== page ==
Permafree?

Hi, so I decided to make my first novella Trickling Sands which is a mystery detective free on Amazon. It has since then made some new sales, though not a lot. My reason in doing this is so that over time, I can build enough buys/downloads so that agents and publishers can pick up my next work, which I have completed. What is you guys take? Do you think this is an good strategy?

Hi there :wave:

As this is a question relating to the publishing industry, your thread is better suited to the #industry-insider club. I’ve moved it there for you.

Thanks for understanding,

Hollie - Community Ambassador :azanthiel:

I honestly don’t know.

I would have been more inclined to save it and use it as a freebie reward for signing up for my mailing list.

See, the problem is, you have a sales history now, and like it or not, you’re going to be judged by that sales history. Free downloads don’t count as sales. But if the free downloads are resulting in sales, maybe it’s worth it? I don’t know. I myself wouldn’t set something to free on Amazon unless I had other content for sale.

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Permafree downloads usually only work if you have a whole series that would benefit from the read through or to build your mailing list, like @XimeraGrey suggested. Otherwise, I don’t really see the benefit. Even if readers absolute love your free novella, what book are they going to read next from you if you haven’t published anything else yet? Even if you publish something a year down the line, those readers will have long forgotten you.

Also in my experience, the days of permafree books as a marketing hook are gone. There are thousands and thousands of readers who download anything for free they can get their hands on, just for it to wither away in their library without them ever opening it. And even if they read it, they rarely go on and buy a subsequent book because they have so many free books to choose from. Finally, there are the readers who would never touch a series which has its first book permafree since they believe it’s of substandard quality. You get what you pay for, so if it’s free, it can’t be good.

I did quite a lot of paid advertising over these last few years, and tried free days as part of my Kindle Unlimited promotions with very little sell through. For me, it works best to temporarily reduce the price to $0.99 for the whole series and then raise the price again after about a week. Hard to do with a novella since the price is already low to begin with, plus you face the same problem again that you won’t see read through unless you have already a bunch of books published.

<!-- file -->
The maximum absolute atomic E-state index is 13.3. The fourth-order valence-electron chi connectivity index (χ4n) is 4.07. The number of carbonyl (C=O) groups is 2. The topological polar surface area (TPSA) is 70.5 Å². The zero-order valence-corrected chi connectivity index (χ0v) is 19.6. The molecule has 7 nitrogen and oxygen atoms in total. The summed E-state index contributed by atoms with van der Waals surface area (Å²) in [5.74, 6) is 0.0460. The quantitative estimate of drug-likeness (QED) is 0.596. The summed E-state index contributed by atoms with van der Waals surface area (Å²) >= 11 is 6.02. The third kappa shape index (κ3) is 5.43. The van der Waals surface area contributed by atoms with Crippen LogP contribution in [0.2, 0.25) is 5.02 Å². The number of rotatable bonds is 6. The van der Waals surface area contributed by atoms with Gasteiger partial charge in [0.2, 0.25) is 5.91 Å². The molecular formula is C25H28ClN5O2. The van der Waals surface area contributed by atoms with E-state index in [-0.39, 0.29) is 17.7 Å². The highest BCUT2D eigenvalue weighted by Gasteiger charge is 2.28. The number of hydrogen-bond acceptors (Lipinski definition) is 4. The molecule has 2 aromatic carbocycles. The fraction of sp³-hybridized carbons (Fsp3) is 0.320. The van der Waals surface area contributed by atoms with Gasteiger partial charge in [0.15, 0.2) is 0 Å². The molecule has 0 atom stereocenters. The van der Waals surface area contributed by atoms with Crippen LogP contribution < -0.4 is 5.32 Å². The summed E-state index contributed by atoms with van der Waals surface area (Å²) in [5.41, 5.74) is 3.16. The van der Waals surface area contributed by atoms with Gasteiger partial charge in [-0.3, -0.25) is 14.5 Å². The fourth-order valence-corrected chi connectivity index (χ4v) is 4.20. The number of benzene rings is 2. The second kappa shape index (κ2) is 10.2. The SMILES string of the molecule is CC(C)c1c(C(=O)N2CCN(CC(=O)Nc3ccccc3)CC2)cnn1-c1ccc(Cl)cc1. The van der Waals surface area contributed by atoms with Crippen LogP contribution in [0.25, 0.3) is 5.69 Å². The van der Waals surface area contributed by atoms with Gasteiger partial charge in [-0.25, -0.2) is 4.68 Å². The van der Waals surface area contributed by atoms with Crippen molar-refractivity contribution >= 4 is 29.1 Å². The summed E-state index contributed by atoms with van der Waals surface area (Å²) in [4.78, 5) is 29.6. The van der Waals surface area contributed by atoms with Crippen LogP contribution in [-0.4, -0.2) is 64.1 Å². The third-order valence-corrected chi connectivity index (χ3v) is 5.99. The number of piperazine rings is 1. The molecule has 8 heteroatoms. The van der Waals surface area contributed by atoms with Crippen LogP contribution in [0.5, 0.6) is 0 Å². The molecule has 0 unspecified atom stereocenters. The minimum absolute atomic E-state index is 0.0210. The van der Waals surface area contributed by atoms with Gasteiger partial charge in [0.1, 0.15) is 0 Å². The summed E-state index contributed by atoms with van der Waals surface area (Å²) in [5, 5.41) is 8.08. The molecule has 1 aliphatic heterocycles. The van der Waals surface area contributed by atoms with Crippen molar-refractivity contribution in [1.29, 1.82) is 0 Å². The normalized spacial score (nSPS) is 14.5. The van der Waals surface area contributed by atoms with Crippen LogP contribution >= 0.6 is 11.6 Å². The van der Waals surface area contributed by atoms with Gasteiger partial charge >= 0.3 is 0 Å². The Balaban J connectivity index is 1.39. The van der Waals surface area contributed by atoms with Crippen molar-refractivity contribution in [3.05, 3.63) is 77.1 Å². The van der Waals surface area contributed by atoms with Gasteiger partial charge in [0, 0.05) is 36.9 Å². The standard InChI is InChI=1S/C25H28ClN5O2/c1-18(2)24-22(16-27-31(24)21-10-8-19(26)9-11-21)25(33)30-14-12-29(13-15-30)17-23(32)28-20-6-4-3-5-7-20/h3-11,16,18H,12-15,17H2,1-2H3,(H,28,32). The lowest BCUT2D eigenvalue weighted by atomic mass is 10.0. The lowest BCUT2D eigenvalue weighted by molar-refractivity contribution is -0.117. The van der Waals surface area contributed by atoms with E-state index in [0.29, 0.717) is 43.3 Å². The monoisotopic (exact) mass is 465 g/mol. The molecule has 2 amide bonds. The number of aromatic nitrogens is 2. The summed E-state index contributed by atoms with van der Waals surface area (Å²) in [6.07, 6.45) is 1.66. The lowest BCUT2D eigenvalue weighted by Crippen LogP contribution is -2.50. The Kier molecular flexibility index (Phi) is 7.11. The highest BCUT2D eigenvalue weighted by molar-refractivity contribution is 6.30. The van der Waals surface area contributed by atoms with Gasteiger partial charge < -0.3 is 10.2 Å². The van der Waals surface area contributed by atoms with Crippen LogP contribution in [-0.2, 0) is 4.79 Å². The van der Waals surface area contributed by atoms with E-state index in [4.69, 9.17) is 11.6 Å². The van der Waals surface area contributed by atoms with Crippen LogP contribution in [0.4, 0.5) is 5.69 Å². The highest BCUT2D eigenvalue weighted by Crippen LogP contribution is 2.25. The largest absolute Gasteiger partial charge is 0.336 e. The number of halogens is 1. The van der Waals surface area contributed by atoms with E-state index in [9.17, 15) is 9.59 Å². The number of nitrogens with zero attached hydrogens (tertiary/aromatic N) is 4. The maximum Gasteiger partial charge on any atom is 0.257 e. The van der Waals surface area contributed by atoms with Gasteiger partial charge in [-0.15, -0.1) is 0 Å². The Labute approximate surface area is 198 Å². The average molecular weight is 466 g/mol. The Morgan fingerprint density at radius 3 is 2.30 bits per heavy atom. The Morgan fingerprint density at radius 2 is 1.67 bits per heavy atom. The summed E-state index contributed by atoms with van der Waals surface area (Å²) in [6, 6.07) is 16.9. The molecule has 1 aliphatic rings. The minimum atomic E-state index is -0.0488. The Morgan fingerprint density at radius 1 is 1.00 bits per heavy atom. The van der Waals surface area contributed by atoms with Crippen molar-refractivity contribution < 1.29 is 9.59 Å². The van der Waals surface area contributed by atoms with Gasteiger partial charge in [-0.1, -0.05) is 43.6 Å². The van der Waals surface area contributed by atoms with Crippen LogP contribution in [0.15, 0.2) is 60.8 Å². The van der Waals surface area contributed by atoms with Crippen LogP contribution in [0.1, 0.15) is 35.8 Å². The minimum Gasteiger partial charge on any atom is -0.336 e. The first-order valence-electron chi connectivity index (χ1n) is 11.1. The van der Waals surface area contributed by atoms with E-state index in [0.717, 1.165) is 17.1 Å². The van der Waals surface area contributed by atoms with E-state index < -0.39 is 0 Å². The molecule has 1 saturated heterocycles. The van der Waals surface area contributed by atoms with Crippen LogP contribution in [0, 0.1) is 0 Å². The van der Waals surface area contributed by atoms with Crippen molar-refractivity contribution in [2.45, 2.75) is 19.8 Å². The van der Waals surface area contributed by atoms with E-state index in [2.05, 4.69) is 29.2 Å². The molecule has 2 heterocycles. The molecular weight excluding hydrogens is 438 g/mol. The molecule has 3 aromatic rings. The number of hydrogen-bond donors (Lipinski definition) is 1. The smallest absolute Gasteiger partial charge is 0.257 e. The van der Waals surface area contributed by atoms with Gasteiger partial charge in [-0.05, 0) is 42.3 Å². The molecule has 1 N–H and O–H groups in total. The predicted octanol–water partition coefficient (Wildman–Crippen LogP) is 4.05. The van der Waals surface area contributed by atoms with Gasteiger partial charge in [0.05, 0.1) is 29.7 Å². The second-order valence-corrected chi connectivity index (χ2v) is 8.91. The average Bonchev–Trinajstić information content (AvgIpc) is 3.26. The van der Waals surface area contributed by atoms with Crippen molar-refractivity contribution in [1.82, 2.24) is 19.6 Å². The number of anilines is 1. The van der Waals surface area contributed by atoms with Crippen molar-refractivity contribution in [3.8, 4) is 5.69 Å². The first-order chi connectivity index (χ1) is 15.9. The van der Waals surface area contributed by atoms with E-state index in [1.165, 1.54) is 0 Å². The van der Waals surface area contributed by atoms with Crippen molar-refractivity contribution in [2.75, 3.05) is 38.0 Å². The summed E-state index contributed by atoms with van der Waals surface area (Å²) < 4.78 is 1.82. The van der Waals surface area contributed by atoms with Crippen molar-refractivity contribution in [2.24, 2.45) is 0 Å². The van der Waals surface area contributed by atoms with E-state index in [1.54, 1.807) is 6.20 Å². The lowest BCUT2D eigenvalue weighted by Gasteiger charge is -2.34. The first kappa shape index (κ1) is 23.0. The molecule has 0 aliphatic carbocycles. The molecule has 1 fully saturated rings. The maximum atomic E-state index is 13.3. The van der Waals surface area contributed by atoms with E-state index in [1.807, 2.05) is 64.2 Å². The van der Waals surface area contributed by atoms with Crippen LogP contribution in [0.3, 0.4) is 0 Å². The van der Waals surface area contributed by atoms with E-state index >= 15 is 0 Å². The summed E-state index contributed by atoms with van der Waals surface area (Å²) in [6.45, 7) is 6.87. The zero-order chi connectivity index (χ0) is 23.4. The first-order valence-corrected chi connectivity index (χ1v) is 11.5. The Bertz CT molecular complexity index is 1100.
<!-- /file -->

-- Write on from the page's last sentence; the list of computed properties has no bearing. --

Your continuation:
The chances that you might attract a traditional publisher with any of those strategies is slim to none unless you earn well into six figures like Mark Dawson, and if you already established such a track record as a self-publshed author, you don’t really need the support of a traditional publisher anymore.

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I think it’s worth looking at the perceived value effect too. To a customer, seeing a book listed as 0.00$ as a regular price suggests that the book isn’t good so the author is trying to give it away. Pairing the novella as an ‘extra’ is a stronger idea, I think. It adds perceived value a newsletter, or to an actual purchase.

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Does permafree still work? I thought Amazon had changed their pricing matching thing, now I think they don’t allow permafree pricing…

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So true, but she was looking to traditionally publish her next novel. I think she was hoping to tell an agent that her novella had n-number of readers. And maybe some good reviews.

I don’t agree with this. If they read the free one, they know the quality. Being free has nothing to do with it. Now they might be put off having to pay for the others, but those aren’t you’re target audience anyway.

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Why not? Put it up for free on another site and then click the link that you found it on another site at a lower cost. Amazon will match it.

What I meant is that they shy away from the free one. If you hook them, it’s a different story, but I know of plenty of readers who wouldn’t touch a free book because they think it will be of lower quality or it wouldn’t be free.

I tried permafree. It didn’t work for me at all and I know that many of my author friends shy away from it now because the landscape has changed so much. It’s good if your experience is different and you still find success with this strategy.

Interesting. I guess I feel that way about a $0.99 book. But if it’s free, what do you have to lose trying it?

It doesn’t match sometimes lol

I agree,though I see Sal’s point. If I notice a series and the first book is free I might try it if it pushes my buttons. I’m open, but there are a lot of people who, as she says, either want everything for free or others that think free equals rubbish. It does very often, unfortunately.

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To answer that, I give you a few fun facts:

  • I used to run free Bookfunnel promotions to build my mailing list. On average, 35% of those who download the book for free are repeat sign-ups, and about 10 to 15% of those are on my blocked list, meaning they signed up before and then unsubscribed during the onboarding process, so I don’t include them any longer on my subscriber list.

  • A FB friend of mine made a survey two years ago around New Years (she raffled off a $50 Amazon gift voucher to get them to participate) and it turns out that 63% of her subscribers never even read any of her books. They got on the list through a free promotion or signed up to her list from her permafree book, but since they join so many subscriber lists, they don’t have time to read them all. There were other authors in the same FB group who did similiar surveys afterward with similar result.